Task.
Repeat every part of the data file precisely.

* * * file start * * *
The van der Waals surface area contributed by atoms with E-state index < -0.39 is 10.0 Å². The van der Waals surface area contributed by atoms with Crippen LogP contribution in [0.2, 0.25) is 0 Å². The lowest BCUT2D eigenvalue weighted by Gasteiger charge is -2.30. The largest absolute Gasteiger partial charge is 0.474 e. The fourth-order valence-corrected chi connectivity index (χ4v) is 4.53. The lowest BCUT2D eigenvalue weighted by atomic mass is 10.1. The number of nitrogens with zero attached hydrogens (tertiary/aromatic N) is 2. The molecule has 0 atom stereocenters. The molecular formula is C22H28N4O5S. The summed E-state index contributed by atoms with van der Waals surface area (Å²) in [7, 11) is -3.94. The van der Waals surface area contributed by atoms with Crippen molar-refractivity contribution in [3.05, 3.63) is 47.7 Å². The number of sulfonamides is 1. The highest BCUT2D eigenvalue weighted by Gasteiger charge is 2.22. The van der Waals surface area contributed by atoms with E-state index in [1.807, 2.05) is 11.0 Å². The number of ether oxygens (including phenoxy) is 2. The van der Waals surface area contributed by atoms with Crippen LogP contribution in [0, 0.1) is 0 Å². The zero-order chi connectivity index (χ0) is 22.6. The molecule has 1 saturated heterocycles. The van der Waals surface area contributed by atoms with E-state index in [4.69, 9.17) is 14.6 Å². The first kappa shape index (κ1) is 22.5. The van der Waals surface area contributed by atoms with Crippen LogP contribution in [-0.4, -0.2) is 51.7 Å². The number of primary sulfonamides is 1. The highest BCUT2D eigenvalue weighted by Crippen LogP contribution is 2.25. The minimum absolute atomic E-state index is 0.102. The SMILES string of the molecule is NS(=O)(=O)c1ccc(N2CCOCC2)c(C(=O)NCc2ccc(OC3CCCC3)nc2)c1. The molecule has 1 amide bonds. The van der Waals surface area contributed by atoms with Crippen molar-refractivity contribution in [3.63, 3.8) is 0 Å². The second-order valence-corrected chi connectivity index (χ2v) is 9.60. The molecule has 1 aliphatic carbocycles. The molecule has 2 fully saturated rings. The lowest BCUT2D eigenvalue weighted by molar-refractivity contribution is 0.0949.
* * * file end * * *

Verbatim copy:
The van der Waals surface area contributed by atoms with E-state index < -0.39 is 10.0 Å². The van der Waals surface area contributed by atoms with Crippen LogP contribution in [0.2, 0.25) is 0 Å². The lowest BCUT2D eigenvalue weighted by Gasteiger charge is -2.30. The largest absolute Gasteiger partial charge is 0.474 e. The fourth-order valence-corrected chi connectivity index (χ4v) is 4.53. The lowest BCUT2D eigenvalue weighted by atomic mass is 10.1. The number of nitrogens with zero attached hydrogens (tertiary/aromatic N) is 2. The molecule has 0 atom stereocenters. The molecular formula is C22H28N4O5S. The summed E-state index contributed by atoms with van der Waals surface area (Å²) in [7, 11) is -3.94. The van der Waals surface area contributed by atoms with Crippen molar-refractivity contribution in [3.05, 3.63) is 47.7 Å². The number of sulfonamides is 1. The highest BCUT2D eigenvalue weighted by Gasteiger charge is 2.22. The van der Waals surface area contributed by atoms with E-state index in [1.807, 2.05) is 11.0 Å². The number of ether oxygens (including phenoxy) is 2. The van der Waals surface area contributed by atoms with Crippen LogP contribution in [0, 0.1) is 0 Å². The zero-order chi connectivity index (χ0) is 22.6. The molecule has 1 saturated heterocycles. The van der Waals surface area contributed by atoms with E-state index in [4.69, 9.17) is 14.6 Å². The first kappa shape index (κ1) is 22.5. The van der Waals surface area contributed by atoms with Crippen LogP contribution in [-0.4, -0.2) is 51.7 Å². The number of primary sulfonamides is 1. The highest BCUT2D eigenvalue weighted by Crippen LogP contribution is 2.25. The minimum absolute atomic E-state index is 0.102. The SMILES string of the molecule is NS(=O)(=O)c1ccc(N2CCOCC2)c(C(=O)NCc2ccc(OC3CCCC3)nc2)c1. The molecule has 1 amide bonds. The van der Waals surface area contributed by atoms with Crippen molar-refractivity contribution in [3.63, 3.8) is 0 Å². The second-order valence-corrected chi connectivity index (χ2v) is 9.60. The molecule has 1 aliphatic carbocycles. The molecule has 2 fully saturated rings. The lowest BCUT2D eigenvalue weighted by molar-refractivity contribution is 0.0949.